By Cleon Rickel
GARNETT, Ks.--What does a good Amish boy growing up in Jamesport, Mo., do?
In Henry Yoder‘s case, he becomes a professional bull-rider.
In Henry Yoder’s case, he becomes the 2008 world champion of the National Federation of Professional Bull-riders.
“Everybody has God-given gifts,” Yoder said. “This is mine and I enjoy doing it.”
Being an Amish bull-rider might appear a bit against the grain, but Yoder said it’s a natural fit for him. Yoder grew up around farm animals on his parents’ farm at Jamesport. When his parents weren’t looking, “my cousins and I would dare each other to try to ride calves and young steers.”
When an uncle tried bull-riding, Yoder decided he would try as well. He’s been on the bull-riding circuit seven years, since he turned 18.
His parents and family were surprised when he made his career choice, he said.
“When I first started, they were a little leery of it,” Yoder said. “But I kept on riding and improving and they could see I could take care of myself.”
Part of bull-riding’s popularity as a spectator sport is that it looks dangerous. Riders grab a rope with one hand, climb aboard and wrap their legs around three-quarters of a ton of muscle and fury. When the gate opens, the bull explodes in a frenzy of spins, short charges and leaps with riders holding on for dear life. The ride lasts only a few seconds, until horse-mounted riders and garishly dressed rodeo clowns race in to drag them from the bulls‘ backs.
The appearance of danger is enhanced by the sight of many of the riders -- Yoder included -- wearing helmets with mesh face-masks, not cowboy hats.
“A lot of riders wear them,” he said. “After I broke my arm I thought about it and said ‘why not’?”
An important part of professional bull-riding is learning to conquer fear and forget about the danger, he said.
“It took me three years to get over the fear,” he said. “But when I could climb up and make the ride without worrying, I improved my level of riding.”
Now, it’s all in a day a day's work; a day that Yoder enjoys.
Although bulls are a wild whirlwind in the rodeo arena, most are docile in their pens, he said.
“I’ll go around the pens and pet most of them.”
Another important part of professional bull-riding is learning to conquer gravity, he said.
Learning to defy gravity is what separates the decent bull-riders from the really good riders, he said.
“Once you make that step, you can move up to that level,” he said.
Yoder is glad to jump astride his home-made bucking bull -- a carpet-and-duct-tape-covered metal tube the size of a 55-gallon oil drum on the end of a teeter-totter arrangement held together by two stout garage-door springs -- to demonstrate.
As a bull bucks head-first, tilting his head low and his hind quarters into the sky, the rider’s natural reaction is to lean back, Yoder explained.
“But if the bull takes off and then suddenly stops, you’re going to go flying over his head,” he said.
Instead, hanging on with his hand wrapped around the girth rope between his legs, the rider has to lean forward with the bull, waiting for the bull to throw him back up, to stay on, Yoder said.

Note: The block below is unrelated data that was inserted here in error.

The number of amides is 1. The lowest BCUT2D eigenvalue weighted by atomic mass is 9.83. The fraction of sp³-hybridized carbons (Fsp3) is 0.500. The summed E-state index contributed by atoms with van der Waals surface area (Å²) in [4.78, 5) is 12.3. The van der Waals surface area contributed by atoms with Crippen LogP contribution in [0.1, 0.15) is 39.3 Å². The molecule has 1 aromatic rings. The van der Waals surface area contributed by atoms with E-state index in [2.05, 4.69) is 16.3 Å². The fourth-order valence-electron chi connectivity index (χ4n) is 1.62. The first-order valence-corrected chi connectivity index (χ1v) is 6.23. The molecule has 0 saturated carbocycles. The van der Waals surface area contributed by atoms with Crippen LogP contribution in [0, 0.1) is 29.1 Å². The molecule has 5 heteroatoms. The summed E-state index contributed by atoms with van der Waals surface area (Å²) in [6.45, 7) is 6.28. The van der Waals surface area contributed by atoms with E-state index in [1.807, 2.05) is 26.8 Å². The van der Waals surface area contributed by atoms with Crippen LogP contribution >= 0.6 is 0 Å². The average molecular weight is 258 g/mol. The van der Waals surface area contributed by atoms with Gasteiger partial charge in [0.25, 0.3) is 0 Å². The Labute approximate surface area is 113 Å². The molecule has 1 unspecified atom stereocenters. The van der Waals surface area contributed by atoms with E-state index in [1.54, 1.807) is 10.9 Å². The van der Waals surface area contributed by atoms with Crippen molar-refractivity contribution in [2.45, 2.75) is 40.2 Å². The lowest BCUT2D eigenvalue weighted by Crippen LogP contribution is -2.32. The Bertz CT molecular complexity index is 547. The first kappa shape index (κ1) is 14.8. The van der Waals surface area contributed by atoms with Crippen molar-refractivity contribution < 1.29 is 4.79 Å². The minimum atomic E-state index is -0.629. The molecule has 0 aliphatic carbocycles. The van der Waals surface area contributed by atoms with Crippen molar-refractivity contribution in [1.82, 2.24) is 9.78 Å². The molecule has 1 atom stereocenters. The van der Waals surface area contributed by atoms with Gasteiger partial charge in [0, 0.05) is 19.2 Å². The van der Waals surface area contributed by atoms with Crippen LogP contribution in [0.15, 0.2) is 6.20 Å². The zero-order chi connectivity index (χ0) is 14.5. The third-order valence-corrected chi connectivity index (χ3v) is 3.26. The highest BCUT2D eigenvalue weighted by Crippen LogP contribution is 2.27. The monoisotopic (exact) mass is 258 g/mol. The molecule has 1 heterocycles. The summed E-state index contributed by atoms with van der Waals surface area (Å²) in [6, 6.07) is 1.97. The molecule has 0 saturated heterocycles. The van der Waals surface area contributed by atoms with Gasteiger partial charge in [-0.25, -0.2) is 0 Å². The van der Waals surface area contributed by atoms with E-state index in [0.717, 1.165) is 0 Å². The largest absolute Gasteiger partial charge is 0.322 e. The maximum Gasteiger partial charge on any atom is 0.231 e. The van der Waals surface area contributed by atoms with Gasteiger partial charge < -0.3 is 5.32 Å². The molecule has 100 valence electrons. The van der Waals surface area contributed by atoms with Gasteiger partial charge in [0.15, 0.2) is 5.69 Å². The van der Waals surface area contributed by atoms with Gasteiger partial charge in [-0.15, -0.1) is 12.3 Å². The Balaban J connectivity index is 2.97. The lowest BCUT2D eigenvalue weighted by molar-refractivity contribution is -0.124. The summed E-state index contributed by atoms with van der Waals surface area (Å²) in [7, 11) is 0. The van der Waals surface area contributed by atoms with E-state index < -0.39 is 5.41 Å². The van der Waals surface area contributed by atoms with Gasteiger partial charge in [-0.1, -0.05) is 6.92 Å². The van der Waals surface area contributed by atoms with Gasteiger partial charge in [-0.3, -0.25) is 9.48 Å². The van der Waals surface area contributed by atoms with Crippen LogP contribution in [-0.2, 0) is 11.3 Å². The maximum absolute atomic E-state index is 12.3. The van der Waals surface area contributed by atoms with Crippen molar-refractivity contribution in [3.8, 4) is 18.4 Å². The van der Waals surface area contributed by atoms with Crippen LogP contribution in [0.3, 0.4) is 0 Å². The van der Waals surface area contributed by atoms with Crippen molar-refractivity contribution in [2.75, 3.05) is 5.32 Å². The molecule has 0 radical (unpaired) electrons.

Another important part of professional bull-riding is being physically fit. At 150 pounds,Yoder is lean and lanky but packed with muscle.
He runs two to three miles a day. His friends taught him karate and he practices his moves. In the off-season, he’s also on his home-made bucking bull.
“It’s almost like meditation for me,” Yoder said.
Although pro bull-riding goes year-around, the season cranks up around Memorial Day. Yoder has started the parade of rodeos that will keep him driving from town to town from day to day until late fall.
Yoder now lives in Anderson County, Kansas, 65 miles southwest of Kansas City, near Mount Ida, a tiny unincorporated town with a small school and a small meat processing plant nestled in the middle of a rural Amish and Old German Brethren pocket in east central Kansas. Several of his relatives, also Yoders, live in the neighborhood.
“During the summer, I may get home one or two days a week,” he said. On those days when he gets home, he hurriedly mows his lawn.
Yoder is among the more popular riders on the circuit and he said he enjoys meeting with fans and fellow riders.
“You always have to have a positive impact,” Yoder said. “There are a lot of kids who watch you and you have to make sure you’re a good role model for them.”
Although Yoder is a world champion of the NFBR and champion of other bull-riding groups, he aspires to reach loftier heights.
As a sign of the sport's popularity, there are several bull riding circuits that cover several different regions in the U.S. The NFBR is pro baseball’s equivalent of the Kansas City T-Bones.
“It’s sort of the top of the beginner’s level,” Yoder said.
Yoder said he makes enough on the rodeo circuits to get by but he wants to move up to the Kansas City Royals-level of professional bull-riding, the PBR -- Professional Bull Riders tour: Well-financed sponsorships, big-city arenas, televised events and the million-dollar checks awarded in Las Vegas to the PBR world champion.
He wants to win enough money to buy his own farm free and clear.
To reach the PBR, a bull rider has to pay his dues -- driving from small town to small town chasing rodeos, scraping up enough money for entry fees, shaking hands with countless rodeo queens, riding bulls at every opportunity and collecting a few broken bones along the way. Yoder has paid seven years’ worth of dues.
“It’s my favorite saying,” he said. “You can’t climb a ladder with both hands in your pockets.”